Oakland

Bay Area Carbon Dioxide Sensor Network Aims to Check Climate Change Policies

Ambika Kandasamy, SF Public Press — Oct 22 2012 - 1:11pm

Scientists have devised an intricate network of carbon dioxide sensors in the Bay Area that could offer objective measurements to evaluate which climate change initiatives are effective in reducing greenhouse gases in the atmosphere. The sensors provide real-time local data on how much carbon dioxide is being emitted, said lead researcher Ronald Cohen, a professor of chemistry and of earth and planetary sciences at the University of California, Berkeley.

Black flight from Oakland to suburbs is reshaping makeup of the city

News Partner, KQED — Sep 21 2011 - 2:31pm

Oakland remains the largest African American city in California after Los Angeles. In the last decade, however, the city has had a net loss of 33,000, nearly a quarter of its African American residents. This decline is part of a larger trend seen across cities nationwide.

Growing pot should be treated the same as growing grapes: Q&A with lawyer David Owen

Hank Drew, SF Public Press — Apr 19 2011 - 1:26pm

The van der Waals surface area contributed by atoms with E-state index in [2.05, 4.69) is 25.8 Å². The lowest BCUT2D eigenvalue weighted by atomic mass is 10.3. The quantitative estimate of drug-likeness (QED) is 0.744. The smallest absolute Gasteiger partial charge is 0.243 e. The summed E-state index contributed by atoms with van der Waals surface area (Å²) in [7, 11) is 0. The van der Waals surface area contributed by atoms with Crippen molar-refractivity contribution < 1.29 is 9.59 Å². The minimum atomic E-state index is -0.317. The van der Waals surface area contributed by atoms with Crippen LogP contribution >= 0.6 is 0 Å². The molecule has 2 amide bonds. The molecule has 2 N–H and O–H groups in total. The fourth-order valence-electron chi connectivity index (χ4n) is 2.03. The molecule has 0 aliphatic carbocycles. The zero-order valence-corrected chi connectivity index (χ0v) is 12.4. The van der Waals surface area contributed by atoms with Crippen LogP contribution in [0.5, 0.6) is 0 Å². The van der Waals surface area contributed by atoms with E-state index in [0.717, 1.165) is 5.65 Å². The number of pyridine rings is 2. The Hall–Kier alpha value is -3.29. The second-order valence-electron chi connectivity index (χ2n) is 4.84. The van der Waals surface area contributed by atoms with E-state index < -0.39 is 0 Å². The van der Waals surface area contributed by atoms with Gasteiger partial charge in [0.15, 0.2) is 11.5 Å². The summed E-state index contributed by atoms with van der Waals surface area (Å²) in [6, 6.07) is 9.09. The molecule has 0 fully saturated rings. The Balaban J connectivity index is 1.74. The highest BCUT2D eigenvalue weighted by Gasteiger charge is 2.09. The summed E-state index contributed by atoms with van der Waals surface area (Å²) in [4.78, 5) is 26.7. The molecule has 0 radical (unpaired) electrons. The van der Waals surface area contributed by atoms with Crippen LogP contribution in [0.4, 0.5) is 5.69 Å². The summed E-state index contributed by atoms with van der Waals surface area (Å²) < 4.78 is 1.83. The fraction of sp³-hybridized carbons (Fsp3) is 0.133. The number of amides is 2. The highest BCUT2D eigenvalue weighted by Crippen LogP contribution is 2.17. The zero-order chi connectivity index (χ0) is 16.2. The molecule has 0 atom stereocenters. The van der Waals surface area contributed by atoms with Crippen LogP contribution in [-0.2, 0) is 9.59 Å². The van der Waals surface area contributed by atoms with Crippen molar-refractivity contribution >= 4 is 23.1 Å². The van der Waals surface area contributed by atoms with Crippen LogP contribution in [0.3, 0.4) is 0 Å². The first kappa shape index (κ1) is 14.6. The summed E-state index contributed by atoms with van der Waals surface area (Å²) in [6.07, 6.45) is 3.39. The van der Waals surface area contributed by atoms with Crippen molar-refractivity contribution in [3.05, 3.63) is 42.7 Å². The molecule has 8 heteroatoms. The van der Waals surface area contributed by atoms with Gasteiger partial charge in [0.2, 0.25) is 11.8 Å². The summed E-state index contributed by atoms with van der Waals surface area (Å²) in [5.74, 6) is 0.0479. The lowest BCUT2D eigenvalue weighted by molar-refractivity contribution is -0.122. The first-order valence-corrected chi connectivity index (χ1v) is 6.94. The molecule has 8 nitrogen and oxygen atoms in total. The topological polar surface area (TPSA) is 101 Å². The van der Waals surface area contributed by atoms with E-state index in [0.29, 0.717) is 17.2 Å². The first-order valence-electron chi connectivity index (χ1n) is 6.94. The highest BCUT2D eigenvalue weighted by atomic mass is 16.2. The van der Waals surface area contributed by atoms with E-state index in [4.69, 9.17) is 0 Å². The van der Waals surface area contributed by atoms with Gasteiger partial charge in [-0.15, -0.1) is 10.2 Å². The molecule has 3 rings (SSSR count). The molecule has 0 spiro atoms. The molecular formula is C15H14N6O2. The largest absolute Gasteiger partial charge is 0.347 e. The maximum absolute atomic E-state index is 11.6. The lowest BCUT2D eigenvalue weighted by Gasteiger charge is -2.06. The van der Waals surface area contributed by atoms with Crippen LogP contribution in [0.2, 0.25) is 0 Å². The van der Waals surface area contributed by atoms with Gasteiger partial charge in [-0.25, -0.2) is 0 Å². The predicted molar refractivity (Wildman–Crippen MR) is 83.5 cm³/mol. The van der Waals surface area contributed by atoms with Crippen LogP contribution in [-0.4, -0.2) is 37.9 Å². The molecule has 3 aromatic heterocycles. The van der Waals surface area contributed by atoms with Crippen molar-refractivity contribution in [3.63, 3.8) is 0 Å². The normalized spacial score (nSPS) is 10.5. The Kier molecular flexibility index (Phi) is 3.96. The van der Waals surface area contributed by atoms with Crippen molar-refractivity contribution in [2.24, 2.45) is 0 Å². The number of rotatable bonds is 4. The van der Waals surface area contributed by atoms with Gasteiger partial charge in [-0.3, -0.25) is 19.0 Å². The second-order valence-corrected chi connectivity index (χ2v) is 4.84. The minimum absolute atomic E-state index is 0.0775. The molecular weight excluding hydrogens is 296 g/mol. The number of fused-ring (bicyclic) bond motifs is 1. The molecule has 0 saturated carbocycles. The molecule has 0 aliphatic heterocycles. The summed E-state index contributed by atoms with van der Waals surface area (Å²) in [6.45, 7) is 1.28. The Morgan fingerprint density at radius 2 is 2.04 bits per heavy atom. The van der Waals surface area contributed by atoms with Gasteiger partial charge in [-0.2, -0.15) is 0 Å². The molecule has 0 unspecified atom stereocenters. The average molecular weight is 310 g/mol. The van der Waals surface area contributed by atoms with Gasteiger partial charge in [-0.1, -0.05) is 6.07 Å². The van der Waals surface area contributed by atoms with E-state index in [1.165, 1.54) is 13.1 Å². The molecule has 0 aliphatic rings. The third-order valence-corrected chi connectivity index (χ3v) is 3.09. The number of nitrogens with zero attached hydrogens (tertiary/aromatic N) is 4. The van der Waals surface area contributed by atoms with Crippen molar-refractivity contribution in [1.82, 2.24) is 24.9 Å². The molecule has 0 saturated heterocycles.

David Owen was a freshly minted lawyer when he decided to open up a marijuana-focused land-use law firm in San Francisco. The former legislative aide to then-Board of Supervisors President Aaron Peskin had been involved in the early days of the city's cannabis regulation development. Since opening his firm, Owen has represented SPARC, a high-end medical pot dispensary, and helps local pot cultivators navigate conflicted legal waters. In light of regulation problems in Southern California and San Jose, Owen talked about the challenges of being a medical marijuana attorney as San Francisco’s once forward-thinking regulations have become "stagnated" over the past six years.

HIV, AIDS gap widens between blacks and other ethnic groups in East Bay

Danielle J. Brown, SF Public Press — Jul 9 2010 - 11:33am

As overall AIDS rates fall in Alameda County, the rate in the black community has hardly budged in the past 10 years, making African Americans in this part of the East Bay increasingly overrepresented among sufferers of the disease.

Read more...

Syndicate content